It looks like you're new here. If you want to get involved, click one of these buttons!
I'm interested in finding out how Sendy is backed up on the Amazon server. I have zero experience with Amazon so your advice would be most welcome.
I'm interested in performing a regular automated backup as I would on my usual web hosting. My websites are backed up daily and I would like to do similar for Sendy and the contacts in the lists. You can imagine losing all of your hard earned contacts due to something going wrong could be devastating.
Does Amazon do an easy to use automated backup and restore?
Many thanks in advance
I am not an expert, but the backup can be just the SQL database as the PHP files can be downloaded from Sendy again at any time (assuming you maintain a license). My limited experience of restoring AWS full server backups is that they do not work, or to get them to work requires extra tech skills beyond those needed to follow the AWS docs. If your other websites are WordPress, then the UpdraftPlus plugin has a useful feature of being able to backup remote SQL databases on a schedule. This feature might be in the Pro version, but is worth considering. Alternatively, searching online for 'SQL backup scripts' may help. You will have to set up a cron job, too.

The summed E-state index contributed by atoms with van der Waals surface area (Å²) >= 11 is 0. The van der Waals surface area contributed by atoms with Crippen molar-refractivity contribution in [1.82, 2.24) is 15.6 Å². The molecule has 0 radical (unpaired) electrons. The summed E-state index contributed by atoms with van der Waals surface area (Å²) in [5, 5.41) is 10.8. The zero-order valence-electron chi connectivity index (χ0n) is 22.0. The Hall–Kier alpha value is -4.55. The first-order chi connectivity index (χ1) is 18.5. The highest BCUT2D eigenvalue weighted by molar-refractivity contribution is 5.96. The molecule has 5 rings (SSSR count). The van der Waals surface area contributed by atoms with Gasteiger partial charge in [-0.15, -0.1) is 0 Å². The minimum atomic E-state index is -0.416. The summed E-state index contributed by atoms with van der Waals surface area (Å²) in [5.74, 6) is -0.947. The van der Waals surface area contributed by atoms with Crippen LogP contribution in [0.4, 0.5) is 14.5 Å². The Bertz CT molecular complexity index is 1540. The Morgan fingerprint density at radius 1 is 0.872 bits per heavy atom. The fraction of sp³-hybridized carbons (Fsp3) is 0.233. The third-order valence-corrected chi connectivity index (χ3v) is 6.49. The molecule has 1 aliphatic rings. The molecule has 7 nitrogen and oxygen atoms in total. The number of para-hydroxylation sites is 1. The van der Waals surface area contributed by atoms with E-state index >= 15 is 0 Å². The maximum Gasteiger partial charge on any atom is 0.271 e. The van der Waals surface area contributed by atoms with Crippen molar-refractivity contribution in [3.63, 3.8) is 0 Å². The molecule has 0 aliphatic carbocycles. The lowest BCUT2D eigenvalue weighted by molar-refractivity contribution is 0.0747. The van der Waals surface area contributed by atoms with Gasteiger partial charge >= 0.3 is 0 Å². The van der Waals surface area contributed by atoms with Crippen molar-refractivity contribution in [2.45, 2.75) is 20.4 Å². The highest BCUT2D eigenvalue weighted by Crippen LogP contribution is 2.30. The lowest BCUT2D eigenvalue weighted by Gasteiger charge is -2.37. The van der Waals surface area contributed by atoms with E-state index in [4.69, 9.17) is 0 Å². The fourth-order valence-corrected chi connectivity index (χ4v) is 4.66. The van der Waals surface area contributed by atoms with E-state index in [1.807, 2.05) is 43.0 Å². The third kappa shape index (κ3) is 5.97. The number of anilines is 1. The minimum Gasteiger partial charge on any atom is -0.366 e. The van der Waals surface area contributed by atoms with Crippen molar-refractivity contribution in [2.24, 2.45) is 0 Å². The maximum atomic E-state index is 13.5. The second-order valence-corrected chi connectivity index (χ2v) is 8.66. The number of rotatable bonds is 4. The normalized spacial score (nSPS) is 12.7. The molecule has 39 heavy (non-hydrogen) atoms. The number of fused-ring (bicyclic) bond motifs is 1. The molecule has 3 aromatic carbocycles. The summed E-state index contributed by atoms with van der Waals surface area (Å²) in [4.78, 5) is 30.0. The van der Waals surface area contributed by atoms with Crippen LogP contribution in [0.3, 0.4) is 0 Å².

wonder if this database backup could (should?) be built into sendy -- specify a remote S3 (or similar) location for the SQL file, set a schedule and then manually set the cron job.
I've moved my sendy install from one AWS instance to another and I can confirm @colcol's statement, all that's needed is the SQL DB, at least from what I recall.
I've also had to restore once, unfortunately, from a AWS kernel blow up that happened a few months ago and used the same method, only needing the SQL DB to get back up and running. At least in regards to previous sendy specific info.
All lists, campaigns, templates, settings and the like are store there and will come over once the original configuration / install is completed.
I use a cron job to dump out the db and rely on my host's backup capabilities to backup that file. I've found great value in the past to go back to a prior day's db not so much because of a crash but because of, "mistakes" I've made.